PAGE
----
A James Alexander post
In a response to Paul Krugman’s continuing puzzlement over the Brexit shock, Brad DeLong tries to claim Krugman is making some sort of basic error. It i is not easy to spot what it is but he does commit one himself. He thinks that the main channels for the working of a devaluation are greater exports and a rebound in (?overseas) investment once the currency has dropped far enough and make UK costs internationally attractive.
As I tried to show in my previous post, the main channel for devaluation is domestic not international. The worsening of the value of the pound stimulates nominal demand in the UK, so long as the central bank does not fight it with monetary tightening – aka “defending the currency”. The domestic currency is less valuable, in terms of the goods and services it will buy and this is a good thing. It will prompt people to spend money more quickly, the hot potato effect” in action.
This faster circulation of money, higher velocity, will increase Aggregate Demand and be a successful fightback against the potential Aggregate Supply shock. The market’s immediate response was a mix of political and economic fears, while technically trying to factor the most likely near term impact of leaving the EU – like lower FDI, reduction in output via moving production to EU ex-UK, and indirectly less UK labor demanded, etc.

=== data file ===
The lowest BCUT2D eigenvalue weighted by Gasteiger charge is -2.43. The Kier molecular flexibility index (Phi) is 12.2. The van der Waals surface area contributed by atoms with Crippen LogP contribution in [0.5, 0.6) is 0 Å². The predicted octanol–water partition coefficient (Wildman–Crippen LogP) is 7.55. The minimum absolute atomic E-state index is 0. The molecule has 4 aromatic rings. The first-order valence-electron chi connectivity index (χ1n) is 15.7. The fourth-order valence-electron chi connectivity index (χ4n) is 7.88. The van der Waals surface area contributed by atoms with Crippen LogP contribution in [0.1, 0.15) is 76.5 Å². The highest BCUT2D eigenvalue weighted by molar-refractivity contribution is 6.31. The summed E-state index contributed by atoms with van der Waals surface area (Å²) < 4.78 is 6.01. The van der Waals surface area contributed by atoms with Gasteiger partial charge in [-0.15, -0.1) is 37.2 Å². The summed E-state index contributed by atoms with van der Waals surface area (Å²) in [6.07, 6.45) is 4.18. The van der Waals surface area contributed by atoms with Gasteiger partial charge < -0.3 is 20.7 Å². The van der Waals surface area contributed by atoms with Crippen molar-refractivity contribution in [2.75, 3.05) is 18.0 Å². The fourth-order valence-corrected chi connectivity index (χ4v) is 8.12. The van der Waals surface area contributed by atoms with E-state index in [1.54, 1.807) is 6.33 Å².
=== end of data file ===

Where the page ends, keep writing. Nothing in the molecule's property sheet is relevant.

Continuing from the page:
The rise in Aggregate Demand may not mean in real terms the UK economy will not lose out from the potential Aggregate Supply shock, but it will prevent the potential AS shock from turning into a damaging recession. It will also allow the government time to negotiate new trade relationships with the EU and others and for the real economy to then respond to the new arrangements – which may turn out better than the worst case assumed by dazed (or is it crazed) Europhile doom-merchants , or better than now as Brexiteer economists have modelled.
The devaluation channel is not “more exports” or “more foreign investment”. This is naive despite a widespread belief of much of the financial commentariat that it is the main channel. I would have supposed that someone as knowingly iconoclastic as Brad DeLong would not have fallen into this sort of trap.
Brad DeLong may be making a second huge error, but it is hard to tell. He has a chart in the post that shows UK Gilt yields collapsing after 2008. He doesn’t refer to it in the text but does claim 2016 is different from 1992, when the UK left the Exchange Rate Mechanism and saw a mild potential AS shock swamped by massive monetary easing as the GBP devalued.
I think he may be claiming that because Gilt yields are already on the floor there can be no more easing. If so, then he is making a very common error that associates low interest rates with monetary easing. Low rates are a sign that monetary policy is or has been tight, high rates that monetary policy is or has been easy.